¶ 6 Here, Greg Hall failed to disclose the lawsuit pending in Jackson County, Oklahoma, as a potential asset of the estate in bankruptcy filings. Greg Hall received a discharge of his debts in bankruptcy, and then he sought to prosecute the undisclosed action for damages in Custer County, Oklahoma. Furthermore, we are not persuaded by Greg Hall's argument that judicial estoppel should not apply because he told his bankruptcy attorney about this lawsuit against Weatherford Daily News. See Eastman, 493 F.3d at 1157 (citing Cannon–Stokes v. Potter, 453 F.3d 446, 449 (7th Cir.2006)) (noting that bad legal advice does not relieve the client of the consequences of his or her own acts). Greg Hall benefitted from the bankruptcy proceedings by having his debts discharged.
¶ 7 We agree with the reasoning in Eastman and hold that Greg Hall's claim is barred by judicial estoppel. The judgment against Greg Hall is affirmed.
¶ 8 However, nothing in the record indicates Something More, LLC filed for bankruptcy or made fraudulent or false statements about its financial affairs to a bankruptcy court. Therefore, Something More, LLC's claims are not barred by judicial estoppel, and judgment against it is reversed.
¶ 9 We reverse summary judgment in favor of Weatherford Daily News and against Something More, LLC d/b/a Hall's IGA. On its face, the Preprint Agreement was between Weatherford Daily News and “Hall IGA Superthrift, advertiser.” Greg Hall signed the Preprint Agreement “For the Advertiser,” i.e., Hall IGA Superthrift. Something More, LLC was not named in the Preprint Agreement. This lawsuit was filed by Something More, LLC d/b/a Hall's IGA and Greg Hall.
¶ 10 Weatherford Daily News argues that it did not know Something More, LLC existed until it was served with summons in the Jackson County lawsuit July 29, 2005. Weatherford Daily News asserts that Something More was not a party to the Preprint Agreement; rather, the Preprint Agreement was between Weatherford Daily News and Greg Hall d/b/a “Hall IGA Superthrift.” Weatherford Daily News suggests that Greg Hall is the sole party in interest, and Something More, LLC lacks standing to bring this lawsuit. Greg Hall testified that he is a member of Something More, LLC, but Weatherford Daily News argues there is no documentation that Something More ever acted as a limited liability company, that Greg Hall was a member, or that Greg Hall was an authorized agent of Something More.
¶ 11 Something More argues that Greg Hall entered into the Preprint Agreement on behalf of Something More, LLC d/b/a Hall's IGA Superthrift. Something More asserts that the Preprint Agreement was between Weatherford Daily News and the entity Hall's IGA Superthrift, not Hall individually. It proposes that Hall's IGA Superthrift was Something More, LLC's trade name, and Greg Hall signed the Preprint Agreement as an agent of Something More, LLC. Something More admits that Hall's IGA Superthrift, rather than Something More, LLC, was named in the Preprint Agreement. Something More asserts that Hall's IGA Superthrift was the name under which Something More, LLC did business and, therefore, Something More was effectively a party to the Preprint Agreement even though it was not named therein. Something More argues that even if it was an undisclosed principal, the acts of the agent bind the principal.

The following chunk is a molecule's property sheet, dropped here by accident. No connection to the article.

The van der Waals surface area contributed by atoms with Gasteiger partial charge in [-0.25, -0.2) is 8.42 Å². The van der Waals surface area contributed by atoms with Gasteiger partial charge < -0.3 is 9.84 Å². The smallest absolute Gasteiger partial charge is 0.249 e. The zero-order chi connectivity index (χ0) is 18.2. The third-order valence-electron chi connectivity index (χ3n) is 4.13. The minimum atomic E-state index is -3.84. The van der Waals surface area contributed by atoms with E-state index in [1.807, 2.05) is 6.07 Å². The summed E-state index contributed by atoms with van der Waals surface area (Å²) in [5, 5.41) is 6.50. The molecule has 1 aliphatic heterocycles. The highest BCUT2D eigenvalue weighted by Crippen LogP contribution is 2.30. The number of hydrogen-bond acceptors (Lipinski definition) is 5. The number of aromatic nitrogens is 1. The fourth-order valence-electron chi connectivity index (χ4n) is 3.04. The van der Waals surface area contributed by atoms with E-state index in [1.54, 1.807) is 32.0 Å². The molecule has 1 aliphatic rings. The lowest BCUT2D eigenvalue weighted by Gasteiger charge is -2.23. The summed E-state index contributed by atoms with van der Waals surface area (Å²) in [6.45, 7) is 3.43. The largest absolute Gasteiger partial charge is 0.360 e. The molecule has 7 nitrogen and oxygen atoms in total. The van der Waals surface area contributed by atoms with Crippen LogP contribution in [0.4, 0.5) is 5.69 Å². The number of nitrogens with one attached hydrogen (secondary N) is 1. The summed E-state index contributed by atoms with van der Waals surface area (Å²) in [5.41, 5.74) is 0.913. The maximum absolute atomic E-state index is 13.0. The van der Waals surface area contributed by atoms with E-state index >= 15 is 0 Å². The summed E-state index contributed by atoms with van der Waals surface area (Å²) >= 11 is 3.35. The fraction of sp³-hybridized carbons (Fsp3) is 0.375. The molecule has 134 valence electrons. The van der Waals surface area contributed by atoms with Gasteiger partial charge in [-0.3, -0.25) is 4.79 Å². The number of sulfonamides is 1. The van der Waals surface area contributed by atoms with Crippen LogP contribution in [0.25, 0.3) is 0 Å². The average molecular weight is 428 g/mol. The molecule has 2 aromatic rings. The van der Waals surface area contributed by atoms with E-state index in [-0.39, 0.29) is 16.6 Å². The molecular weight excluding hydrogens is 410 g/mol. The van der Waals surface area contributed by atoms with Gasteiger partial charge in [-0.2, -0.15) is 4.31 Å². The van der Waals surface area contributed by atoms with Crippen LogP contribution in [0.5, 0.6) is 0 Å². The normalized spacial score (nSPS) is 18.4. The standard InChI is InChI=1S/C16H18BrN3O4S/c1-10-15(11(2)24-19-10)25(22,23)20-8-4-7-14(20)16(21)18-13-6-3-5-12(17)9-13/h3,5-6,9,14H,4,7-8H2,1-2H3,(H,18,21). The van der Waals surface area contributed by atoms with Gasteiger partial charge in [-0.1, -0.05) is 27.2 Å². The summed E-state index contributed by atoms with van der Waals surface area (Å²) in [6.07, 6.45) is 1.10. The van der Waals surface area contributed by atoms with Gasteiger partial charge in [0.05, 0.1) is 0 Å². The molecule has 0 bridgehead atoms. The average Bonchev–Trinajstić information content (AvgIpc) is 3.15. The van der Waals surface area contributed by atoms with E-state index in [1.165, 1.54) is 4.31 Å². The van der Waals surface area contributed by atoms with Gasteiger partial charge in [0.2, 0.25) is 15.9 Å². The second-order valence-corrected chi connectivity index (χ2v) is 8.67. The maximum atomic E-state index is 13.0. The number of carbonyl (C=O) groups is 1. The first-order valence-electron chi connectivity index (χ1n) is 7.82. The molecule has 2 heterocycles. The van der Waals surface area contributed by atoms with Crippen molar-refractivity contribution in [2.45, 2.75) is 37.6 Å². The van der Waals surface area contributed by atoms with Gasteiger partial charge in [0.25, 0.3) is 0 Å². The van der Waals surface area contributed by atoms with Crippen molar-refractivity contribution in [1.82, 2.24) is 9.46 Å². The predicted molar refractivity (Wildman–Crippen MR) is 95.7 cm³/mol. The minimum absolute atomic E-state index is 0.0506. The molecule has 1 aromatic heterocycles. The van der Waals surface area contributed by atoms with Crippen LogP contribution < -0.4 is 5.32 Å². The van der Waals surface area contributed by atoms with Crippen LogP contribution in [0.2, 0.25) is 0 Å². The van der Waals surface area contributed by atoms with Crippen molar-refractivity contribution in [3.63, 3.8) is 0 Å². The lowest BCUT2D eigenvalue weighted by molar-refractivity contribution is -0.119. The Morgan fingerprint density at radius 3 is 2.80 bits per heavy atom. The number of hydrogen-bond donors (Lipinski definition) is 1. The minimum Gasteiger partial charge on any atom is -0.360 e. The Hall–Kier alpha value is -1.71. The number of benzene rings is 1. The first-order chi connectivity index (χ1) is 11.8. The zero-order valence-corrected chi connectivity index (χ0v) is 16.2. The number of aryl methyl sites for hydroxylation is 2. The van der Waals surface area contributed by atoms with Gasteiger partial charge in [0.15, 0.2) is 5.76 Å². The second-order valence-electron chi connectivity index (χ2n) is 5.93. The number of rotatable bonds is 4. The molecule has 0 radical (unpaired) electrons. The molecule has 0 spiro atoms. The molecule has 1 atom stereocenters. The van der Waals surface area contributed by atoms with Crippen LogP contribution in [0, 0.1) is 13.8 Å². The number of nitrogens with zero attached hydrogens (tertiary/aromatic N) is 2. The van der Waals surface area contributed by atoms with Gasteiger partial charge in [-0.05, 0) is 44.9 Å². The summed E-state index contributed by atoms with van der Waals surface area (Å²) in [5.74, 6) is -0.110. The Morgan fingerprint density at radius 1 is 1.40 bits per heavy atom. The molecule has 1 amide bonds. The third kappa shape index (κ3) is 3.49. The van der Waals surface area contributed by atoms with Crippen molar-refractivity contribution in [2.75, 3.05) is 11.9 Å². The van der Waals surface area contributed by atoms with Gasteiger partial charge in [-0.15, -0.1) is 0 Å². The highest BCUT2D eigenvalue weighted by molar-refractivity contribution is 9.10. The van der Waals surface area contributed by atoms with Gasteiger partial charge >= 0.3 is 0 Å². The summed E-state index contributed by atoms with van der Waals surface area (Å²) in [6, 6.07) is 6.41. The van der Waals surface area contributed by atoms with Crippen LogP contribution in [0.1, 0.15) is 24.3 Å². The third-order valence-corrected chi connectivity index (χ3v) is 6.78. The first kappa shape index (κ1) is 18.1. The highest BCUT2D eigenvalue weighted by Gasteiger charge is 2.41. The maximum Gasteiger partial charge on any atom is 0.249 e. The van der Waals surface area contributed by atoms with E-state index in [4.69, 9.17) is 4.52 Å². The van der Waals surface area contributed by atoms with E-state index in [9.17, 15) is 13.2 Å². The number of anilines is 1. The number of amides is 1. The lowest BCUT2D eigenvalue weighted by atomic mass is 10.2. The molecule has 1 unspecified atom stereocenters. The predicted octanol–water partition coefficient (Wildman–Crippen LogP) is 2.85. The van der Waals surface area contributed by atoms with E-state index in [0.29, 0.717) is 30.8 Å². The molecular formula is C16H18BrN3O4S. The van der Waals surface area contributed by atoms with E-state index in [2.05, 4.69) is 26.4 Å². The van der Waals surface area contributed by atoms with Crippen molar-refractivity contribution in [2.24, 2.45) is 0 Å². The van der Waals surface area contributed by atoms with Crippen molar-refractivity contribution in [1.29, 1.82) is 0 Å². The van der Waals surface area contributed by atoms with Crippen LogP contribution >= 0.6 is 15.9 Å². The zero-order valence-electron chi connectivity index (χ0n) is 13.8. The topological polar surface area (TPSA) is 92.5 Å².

¶ 12 It appears Something More, LLC was an undisclosed principal.1 When a contract is executed by an agent in his own name, the undisclosed principal may maintain a suit and enforce the contract on its own behalf. See Shenners v. Adams, 1915 OK 268, 148 P. 1023, 1025; Eldridge v. Finnegar, 1909 OK 270, 105 P. 334, 336.2 The Restatement (Third) of Agency provides:
When an agent acting with actual authority makes a contract on behalf of an undisclosed principal,
(1) unless excluded by the contract, the principal is a party to the contract;
(2) the agent and the third party are parties to the contract; and
(3) the principal, if a party to the contract, and the third party have the same rights, liabilities, and defenses against each other as if the principal made the contract personally, subject to §§ 6.05–6.09.
Restatement (Third) of Agency § 6.03 (2006) (emphasis added). There is a material dispute as to whether the “Advertiser” in the Preprint Agreement was Greg Hall, an individual d/b/a Hall IGA Superthrift, or Something More, LLC. Because there is a substantial controversy as whether Something More was a party to the Preprint Agreement, Weatherford Daily News is not entitled to summary judgment against Something More. The judgment against Something More is reversed and remanded for further proceedings on Something More's claims against Weatherford Daily News.
¶ 13 AFFIRMED IN PART, REVERSED IN PART AND REMANDED.
1. “Undisclosed principal. A principal is undisclosed if, when an agent and a third party interact, the third party has no notice that the agent is acting for a principal.” Restatement (Third) of Agency § 1.04(1)(b) (2006).
2. “When the agreement is executed by an agent in his own name ․ the principal may maintain a suit and enforce the contract, and it is immaterial whether the principal was actually known during the transaction, or whether the other party supposed that he was dealing with the agent personally, entirely on his own behalf.” Choate v. Stander, 1916 OK 903, 160 P. 737, 739 (quoting Shenners v. Adams, 1915 OK 268, 148 P. 1023, 1025).
KENNETH L. BUETTNER, Presiding Judge.
JOPLIN, C.J., and BELL, J., concur.